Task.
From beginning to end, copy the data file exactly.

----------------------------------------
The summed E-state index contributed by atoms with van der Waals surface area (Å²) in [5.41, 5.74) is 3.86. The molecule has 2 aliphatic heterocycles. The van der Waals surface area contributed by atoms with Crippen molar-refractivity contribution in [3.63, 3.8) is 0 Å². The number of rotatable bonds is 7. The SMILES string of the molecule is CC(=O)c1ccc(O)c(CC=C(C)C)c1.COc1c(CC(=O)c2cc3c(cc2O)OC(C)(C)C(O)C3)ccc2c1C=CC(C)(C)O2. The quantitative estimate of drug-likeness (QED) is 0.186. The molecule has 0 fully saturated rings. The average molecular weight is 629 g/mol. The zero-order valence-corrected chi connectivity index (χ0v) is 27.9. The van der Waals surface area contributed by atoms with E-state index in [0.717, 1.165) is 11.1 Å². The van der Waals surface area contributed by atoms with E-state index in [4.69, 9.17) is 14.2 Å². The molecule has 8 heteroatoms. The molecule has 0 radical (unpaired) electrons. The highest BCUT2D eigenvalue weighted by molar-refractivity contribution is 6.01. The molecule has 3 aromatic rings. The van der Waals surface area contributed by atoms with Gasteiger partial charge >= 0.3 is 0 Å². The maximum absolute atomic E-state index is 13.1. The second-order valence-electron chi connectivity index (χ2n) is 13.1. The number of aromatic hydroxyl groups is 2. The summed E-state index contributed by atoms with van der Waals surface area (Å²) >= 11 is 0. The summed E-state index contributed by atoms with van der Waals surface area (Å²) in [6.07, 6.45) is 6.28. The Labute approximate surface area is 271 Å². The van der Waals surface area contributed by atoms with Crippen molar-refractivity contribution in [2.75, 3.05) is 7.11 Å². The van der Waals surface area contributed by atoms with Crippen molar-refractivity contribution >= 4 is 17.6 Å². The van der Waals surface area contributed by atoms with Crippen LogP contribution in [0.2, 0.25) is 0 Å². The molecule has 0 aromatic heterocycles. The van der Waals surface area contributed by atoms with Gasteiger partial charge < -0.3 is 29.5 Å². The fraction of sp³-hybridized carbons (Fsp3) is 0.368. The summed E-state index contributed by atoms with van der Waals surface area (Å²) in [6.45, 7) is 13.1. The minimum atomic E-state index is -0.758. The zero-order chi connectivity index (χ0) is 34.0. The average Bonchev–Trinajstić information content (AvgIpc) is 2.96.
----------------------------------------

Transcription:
The summed E-state index contributed by atoms with van der Waals surface area (Å²) in [5.41, 5.74) is 3.86. The molecule has 2 aliphatic heterocycles. The van der Waals surface area contributed by atoms with Crippen molar-refractivity contribution in [3.63, 3.8) is 0 Å². The number of rotatable bonds is 7. The SMILES string of the molecule is CC(=O)c1ccc(O)c(CC=C(C)C)c1.COc1c(CC(=O)c2cc3c(cc2O)OC(C)(C)C(O)C3)ccc2c1C=CC(C)(C)O2. The quantitative estimate of drug-likeness (QED) is 0.186. The molecule has 0 fully saturated rings. The average molecular weight is 629 g/mol. The zero-order valence-corrected chi connectivity index (χ0v) is 27.9. The van der Waals surface area contributed by atoms with E-state index in [0.717, 1.165) is 11.1 Å². The van der Waals surface area contributed by atoms with E-state index in [4.69, 9.17) is 14.2 Å². The molecule has 8 heteroatoms. The molecule has 0 radical (unpaired) electrons. The highest BCUT2D eigenvalue weighted by molar-refractivity contribution is 6.01. The molecule has 3 aromatic rings. The van der Waals surface area contributed by atoms with Gasteiger partial charge >= 0.3 is 0 Å². The maximum absolute atomic E-state index is 13.1. The second-order valence-electron chi connectivity index (χ2n) is 13.1. The number of aromatic hydroxyl groups is 2. The summed E-state index contributed by atoms with van der Waals surface area (Å²) >= 11 is 0. The summed E-state index contributed by atoms with van der Waals surface area (Å²) in [6.07, 6.45) is 6.28. The Labute approximate surface area is 271 Å². The van der Waals surface area contributed by atoms with Crippen molar-refractivity contribution in [2.75, 3.05) is 7.11 Å². The van der Waals surface area contributed by atoms with Crippen molar-refractivity contribution >= 4 is 17.6 Å². The van der Waals surface area contributed by atoms with Crippen LogP contribution in [0.2, 0.25) is 0 Å². The molecule has 0 aromatic heterocycles. The van der Waals surface area contributed by atoms with Gasteiger partial charge < -0.3 is 29.5 Å². The fraction of sp³-hybridized carbons (Fsp3) is 0.368. The summed E-state index contributed by atoms with van der Waals surface area (Å²) in [6.45, 7) is 13.1. The minimum atomic E-state index is -0.758. The zero-order chi connectivity index (χ0) is 34.0. The average Bonchev–Trinajstić information content (AvgIpc) is 2.96.